2. 2. Journal of Education and Practice www.iiste.orgISSN 2222-1735 (Paper) ISSN 2222-288X (Online)Vol 3, No 11, 2012 3. Improving individual teachers’ competencies, no matter how proficient they are deemed to be. 4. Working with groups of instructor’s in collaborative effort to improve students learning. 5. Working with groups of instructor’s to adapt the local curriculum to the needs and abilities of diverse groups of learners while at the same time bringing the local curriculum in line with state and national standard.6. Relating instructor’s efforts to improve their teaching to the larger goals of literacy centre’s improvement in the service of quality learning for all adults. Other roles of supervisors includes:i) Surveying the school environment for improvement.ii) Resolving intra and inter school – community conflict.iii) Giving some piece of advice to stake-holders of the literacy centre.2.1 Roles of Inspection in Adult Literacy ClassAccording to the Nigerian National Policy on Education (1981), the role of adult literacy centre inspection cannotbe over-emphasized. This is because the inspector goes out to visit adult literacy centres in order to ensure thatwork is done accordingly and adult literacy centre rules are duly followed. According to the Oxford Advanced Learners’ Dictionary (2000) the term inspection is derived from the verb‘inspect’, which means to examine something closely; or to examine somebody/ something in order to detect thepresence of something. This definition concurs with Enoh’s (1992) assertion that the inspectorate division dealswith the inspection of educational institution. He added that, inspection is done to maintain standards byprofessionals in various school disciplines. The role of adult literacy inspectorate division portrays the role ofinspection in school management. The major purpose of inspection is to collect a range of evidence, match the evidence against a statutory set ofcriteria and arrive at judgments known to the public. In Britain for instance, the role of inspection is to monitor thestandards, quality, efficiency and ethos of the schools and to inform the government and the general public onthese matter. MacGlynn and Stalker (1995) cited three reasons for conducting school inspection. They are:1. Report on the effectiveness of education in schools and other educational institutions and to recommend actions for improvement: In education, supervision and inspection are carried out to enable the officers to observe in person, the happenings in the field of action. It is not enough to see those things but one should be able to raise a comprehensive report on the effectiveness of the programme. In adult literacy, a report form is used to take note of the things the supervisor or inspector observed in the literacy class. Where necessary, the officer concerned will make recommendations considered useful for improving on the existing programme.2. Evaluate the arrangement for assuring quality in schools: During inspection of adult literacy classes, the officer concerned is to assess so as to evaluate the entire arrangement for ensuring quality in the centers/classes. This has to do with the regular attendance by learners and instructors, the topics expected to have been covered from inception of the programme to the date of inspection/supervision in order to identify the extent of quality achieved so far.3. Provide frank and objective advice to the higher education authorities and to ensure that educational initiatives are implemented effectively: The supervisor serves as the eye of the Agency, so it is expected that, based on the facts gathered from the field, he/she should be ready to give frank and objective advise to the agency so as to ensure that, educational initiatives are well implemented.From the above literature, it can be said that inspection is concerned mainly with maintenance and improvement ofstandards and quality of education and should be an integral part of a school improvement programme. In Nigeria the role of inspection has been vested on the Federal Ministry of Education and State Ministries ofEducation in line with the provisions in the National Policy on Education (1981). According to the policydocument, education inspectors of the ministry are responsible for inspecting schools in their jurisdiction. They arethe officials of the ministry charged with the role of identifying and providing feedback on strength andweaknesses in educational institutions for improving the quality of education provided and the achievement oftheir learners. In Kenya, inspectors were said to be classified into two (Olembo, Wanga & Karagu 1992). The first are thegeneralists’ inspectors (charged with inspecting all areas of curriculum). The other category is the subjectinspectors who have both general and specialized knowledge of the subject matter and recruited to offer advisoryand consultancy services to teachers and to head teachers on teaching of the various subjects in schools. From the above roles of both supervision and inspection spelt out in this paper, it can be seen that, going bythe roles of the two functions, they intend to breed good and not evil. Yet over time so many shy away from theexercise; instructors and supervisors / inspectors alike. This could be probably as a result of the problemsassociated with supervision and inspection.Problems of inspection 38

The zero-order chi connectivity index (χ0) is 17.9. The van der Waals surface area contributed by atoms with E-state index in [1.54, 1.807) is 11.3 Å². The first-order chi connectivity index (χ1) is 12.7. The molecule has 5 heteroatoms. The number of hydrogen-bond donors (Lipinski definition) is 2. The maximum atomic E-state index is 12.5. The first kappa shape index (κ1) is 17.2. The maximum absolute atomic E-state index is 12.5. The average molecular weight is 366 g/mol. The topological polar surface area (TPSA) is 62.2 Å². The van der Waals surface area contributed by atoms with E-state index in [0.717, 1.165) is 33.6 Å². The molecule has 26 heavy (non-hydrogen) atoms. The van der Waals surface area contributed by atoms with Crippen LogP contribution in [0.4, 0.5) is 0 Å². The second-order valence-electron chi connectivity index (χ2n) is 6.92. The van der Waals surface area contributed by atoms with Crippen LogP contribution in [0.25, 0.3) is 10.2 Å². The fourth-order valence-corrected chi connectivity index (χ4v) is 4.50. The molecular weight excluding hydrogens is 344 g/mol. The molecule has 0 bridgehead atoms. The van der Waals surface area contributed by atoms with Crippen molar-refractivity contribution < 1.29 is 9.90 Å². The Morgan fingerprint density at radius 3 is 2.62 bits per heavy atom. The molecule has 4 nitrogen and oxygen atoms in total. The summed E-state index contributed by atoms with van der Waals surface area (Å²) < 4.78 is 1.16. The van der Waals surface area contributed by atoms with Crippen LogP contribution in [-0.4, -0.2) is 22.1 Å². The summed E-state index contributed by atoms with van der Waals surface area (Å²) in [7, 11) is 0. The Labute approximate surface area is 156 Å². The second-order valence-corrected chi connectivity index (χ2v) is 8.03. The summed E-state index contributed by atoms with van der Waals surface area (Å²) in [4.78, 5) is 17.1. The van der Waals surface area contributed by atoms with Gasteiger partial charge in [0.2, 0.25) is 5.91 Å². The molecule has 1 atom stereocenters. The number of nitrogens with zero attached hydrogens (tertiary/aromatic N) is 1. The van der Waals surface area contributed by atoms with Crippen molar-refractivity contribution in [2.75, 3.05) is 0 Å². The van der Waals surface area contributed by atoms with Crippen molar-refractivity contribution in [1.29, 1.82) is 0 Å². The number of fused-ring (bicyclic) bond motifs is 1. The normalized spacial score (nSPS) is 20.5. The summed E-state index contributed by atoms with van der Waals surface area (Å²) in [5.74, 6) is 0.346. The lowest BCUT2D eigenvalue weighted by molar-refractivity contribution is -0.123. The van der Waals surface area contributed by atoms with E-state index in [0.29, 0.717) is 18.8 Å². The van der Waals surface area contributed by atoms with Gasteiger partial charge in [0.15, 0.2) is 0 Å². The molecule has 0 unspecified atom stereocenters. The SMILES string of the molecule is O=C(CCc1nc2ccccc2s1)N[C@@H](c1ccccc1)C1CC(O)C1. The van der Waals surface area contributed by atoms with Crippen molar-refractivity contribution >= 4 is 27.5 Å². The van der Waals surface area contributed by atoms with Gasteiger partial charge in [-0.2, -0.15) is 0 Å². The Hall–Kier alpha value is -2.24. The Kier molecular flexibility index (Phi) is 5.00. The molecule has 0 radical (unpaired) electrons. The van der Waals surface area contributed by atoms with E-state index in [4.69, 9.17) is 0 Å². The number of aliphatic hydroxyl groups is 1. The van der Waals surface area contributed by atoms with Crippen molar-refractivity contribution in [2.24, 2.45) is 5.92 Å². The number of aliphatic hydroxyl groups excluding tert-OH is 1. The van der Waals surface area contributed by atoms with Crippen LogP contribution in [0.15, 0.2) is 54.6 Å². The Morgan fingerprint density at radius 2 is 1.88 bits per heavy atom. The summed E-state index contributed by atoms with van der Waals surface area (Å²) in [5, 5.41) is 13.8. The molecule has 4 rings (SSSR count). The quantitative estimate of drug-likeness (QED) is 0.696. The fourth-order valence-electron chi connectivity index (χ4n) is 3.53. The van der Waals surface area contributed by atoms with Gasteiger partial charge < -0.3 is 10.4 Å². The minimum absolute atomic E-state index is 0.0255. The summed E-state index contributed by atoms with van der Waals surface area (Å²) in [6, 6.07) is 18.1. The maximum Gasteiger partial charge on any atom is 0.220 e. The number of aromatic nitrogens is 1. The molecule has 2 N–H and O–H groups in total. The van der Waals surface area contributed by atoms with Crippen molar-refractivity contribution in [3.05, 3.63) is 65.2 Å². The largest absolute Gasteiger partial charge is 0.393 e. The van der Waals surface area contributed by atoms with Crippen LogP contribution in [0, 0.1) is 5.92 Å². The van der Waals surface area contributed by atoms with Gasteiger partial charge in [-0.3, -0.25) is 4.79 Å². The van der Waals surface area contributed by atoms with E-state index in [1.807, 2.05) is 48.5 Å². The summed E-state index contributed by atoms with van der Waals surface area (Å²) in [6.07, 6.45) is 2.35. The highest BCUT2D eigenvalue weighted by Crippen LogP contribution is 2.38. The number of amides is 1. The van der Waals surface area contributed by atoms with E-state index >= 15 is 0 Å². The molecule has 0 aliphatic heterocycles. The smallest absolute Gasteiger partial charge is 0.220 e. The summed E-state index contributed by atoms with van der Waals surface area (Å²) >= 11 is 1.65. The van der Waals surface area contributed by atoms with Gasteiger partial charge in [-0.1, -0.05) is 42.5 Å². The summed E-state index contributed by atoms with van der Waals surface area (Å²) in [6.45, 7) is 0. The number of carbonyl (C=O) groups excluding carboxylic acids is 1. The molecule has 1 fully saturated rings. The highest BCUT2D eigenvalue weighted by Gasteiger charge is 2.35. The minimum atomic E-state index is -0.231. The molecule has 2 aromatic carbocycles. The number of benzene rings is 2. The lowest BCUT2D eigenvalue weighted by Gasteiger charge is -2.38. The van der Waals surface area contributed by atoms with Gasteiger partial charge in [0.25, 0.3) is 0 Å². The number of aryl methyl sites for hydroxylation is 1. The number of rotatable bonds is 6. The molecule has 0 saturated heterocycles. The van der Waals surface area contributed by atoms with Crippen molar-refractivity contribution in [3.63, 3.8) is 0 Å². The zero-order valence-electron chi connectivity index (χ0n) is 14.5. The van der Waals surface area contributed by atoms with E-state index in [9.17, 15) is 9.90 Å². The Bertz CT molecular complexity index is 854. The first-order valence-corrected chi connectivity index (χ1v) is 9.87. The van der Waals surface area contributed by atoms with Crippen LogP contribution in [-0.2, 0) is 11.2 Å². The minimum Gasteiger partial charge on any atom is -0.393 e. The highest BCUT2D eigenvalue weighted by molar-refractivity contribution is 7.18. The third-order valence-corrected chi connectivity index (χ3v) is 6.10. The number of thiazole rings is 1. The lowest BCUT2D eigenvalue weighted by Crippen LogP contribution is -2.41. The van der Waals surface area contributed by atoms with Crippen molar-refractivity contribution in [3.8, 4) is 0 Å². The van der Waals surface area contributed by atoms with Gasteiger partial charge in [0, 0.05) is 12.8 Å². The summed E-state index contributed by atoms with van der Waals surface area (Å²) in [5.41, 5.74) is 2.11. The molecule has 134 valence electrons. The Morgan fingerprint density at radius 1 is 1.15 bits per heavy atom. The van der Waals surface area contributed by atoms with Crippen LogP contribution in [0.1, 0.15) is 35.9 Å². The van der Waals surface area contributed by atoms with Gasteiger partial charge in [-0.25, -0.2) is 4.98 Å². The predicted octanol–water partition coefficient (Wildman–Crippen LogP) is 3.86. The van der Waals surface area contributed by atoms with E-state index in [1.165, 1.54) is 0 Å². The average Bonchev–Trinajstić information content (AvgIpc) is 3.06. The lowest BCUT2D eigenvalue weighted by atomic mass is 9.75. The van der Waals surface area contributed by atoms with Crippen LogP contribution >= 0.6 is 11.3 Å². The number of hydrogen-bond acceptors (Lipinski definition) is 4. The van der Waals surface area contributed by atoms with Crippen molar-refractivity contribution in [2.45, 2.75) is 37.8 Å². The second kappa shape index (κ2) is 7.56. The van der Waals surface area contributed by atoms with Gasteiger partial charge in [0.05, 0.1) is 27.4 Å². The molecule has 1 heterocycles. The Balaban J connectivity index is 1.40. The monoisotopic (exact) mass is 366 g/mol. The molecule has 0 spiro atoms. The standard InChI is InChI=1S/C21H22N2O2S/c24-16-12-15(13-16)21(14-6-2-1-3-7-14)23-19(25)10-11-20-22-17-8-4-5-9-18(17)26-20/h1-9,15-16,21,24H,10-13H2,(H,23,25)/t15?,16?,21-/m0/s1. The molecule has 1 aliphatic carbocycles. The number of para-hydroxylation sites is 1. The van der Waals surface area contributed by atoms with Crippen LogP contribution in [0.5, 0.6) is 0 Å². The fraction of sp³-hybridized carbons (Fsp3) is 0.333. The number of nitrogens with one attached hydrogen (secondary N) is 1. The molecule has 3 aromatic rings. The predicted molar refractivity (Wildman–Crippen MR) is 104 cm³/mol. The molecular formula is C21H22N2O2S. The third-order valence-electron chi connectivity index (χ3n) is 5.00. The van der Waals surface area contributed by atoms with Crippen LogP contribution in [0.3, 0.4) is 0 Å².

3. 3. Journal of Education and Practice www.iiste.orgISSN 2222-1735 (Paper) ISSN 2222-288X (Online)Vol 3, No 11, 2012Some problems of inspection according to Achayo and Githagui (2001) to include the following: 1. Unprofessional conduct of inspectors: the people serving as inspectors are either not professionals or they don’t operate as professionals. The unprofessional conduct of the inspectors and supervisors often end up causing unhealthy relationship between the parties concerned. In some literacy centers, inspected instructors feel embarrassed by the intimidating approaches of the supervisors and the inspectors who shout at them in the presence of learners and the general public. 2. Attitudes and Commitment: Olembo et al (1992) observed that, many inspectors have negative attitudes towards supervision and inspection. Instructors also have negative attitudes towards supervision. This could be due to lack of job satisfaction and disappointment from the superiors. Some times it happens that a supervisor/inspector reports a case of nonchalant attitude from instructors for disciplinary action(s), however, the superiors may end up releasing the offender unpunished. This usually ends up in lost of personality by the supervisors and inspectors. The task of preparations for supervision make instructors to work hard to meet up with qualities required during supervision. So they tend to develop negative attitude towards supervision/inspection. 3. Feedback and follow up: Inadequate and lack of feedback on the report of inspection or supervision is one of the problems of supervision in education and adult literacy programmes in particular. This is because those supervised or inspected get frustrated as they wait for feedback and not find in the expected period. Sometimes it seems that most reports submitted are left unattended to by the higher authorities who destroy the image of the organization and officers in the field (Olembo, Wanga and Karagu 1992 & Samson 2009). 4. Lack of cooperation: Cooperation is a ligament of organization, it helps group of people work together, making each person contribute his quota of his service towards goal achievement. Yet this important ingredient is lacking between the inspectors and other components of the educational system. For instance, most literacy centre managers are not willing to cooperate with the inspectors as the task may reveal some skeletons in their cupboards. The localities where adult literacy centres are located are mostly not willing to accept or welcome inspectors in to their centres. They usually think the supervisors/inspectors are there to find fault and may close their centres. There is no cooperation between learners, instructors, non-instructors and inspectors due to tedious task of preparation for inspection. The inspectors and the ministry lack good cooperation due inadequate funding of supervision/inspection work. The local government authorities do not cooperate with the inspectors/supervisors this may seem to be due to serious power sharing between the local government areas and the inspectors/supervisors. Lack of incentives to inspectors by the relevant authorities also causes problems to the inspection/supervision process. The art of supervision and inspection should be a team work between the higher and the lower officers to enable the organization achieve its goals. But superiority and inferiority complex do affect team building in supervision/inspection of adult literacy classes in Nigeria (Masara (1987 & Samson 2009). 5. Pre service and in-service training: It was observed by Olembo et al (1992) that it sometimes new officers are given pre-service training i.e. induction course which help orient them in to the code of conducts of the new duty. Most supervisors and inspectors of adult literacy programme do not have chances of in-service training due to either sponsorship or financial related problems. Its has been long that a workshop for supervisors and inspectors of adult literacy programme was done in most states in Nigeria, the newly recruited staff have no enough knowledge while the old ones have retired with their skills leaving the field with neophytes. 6. Lack of inspectorate autonomy: According to Achayo and Githagui (2001) the inspectorate department is not autonomous therefore it encounters serious fund disbursement problems as it takes longer time for fund to be released to carry out an activity. Often time approvals for conducting inspection or supervision are not easily granted due to financial implication. 7. Transport: This encompasses lack of official vehicles in most of the area offices. in fact there are no motorcycles in the offices for that purpose in some States of the federation. And where inspectors are sacrificing to use their personal resources to inspect the classes, the fueling is a menace to their sacrifice. The roads to the communities where adult literacy classes are located are bad and therefore access becomes very difficult for supervisors/inspectors to reach. The literacy classes are usually located or spread across the state by local government areas, to inspect or supervise these classes, good transport equipments are needed to get there. It is observed by this author that, some Agencies do not have vehicles for supervision/inspection of their literacy centers in the local government area offices. Lack of these equipments affects regularity or adequacy of supervision or inspection. In deed where the roads are there, seasonal changes come with their difficulties to inspect a class. For instance in the rainy season, the roads 39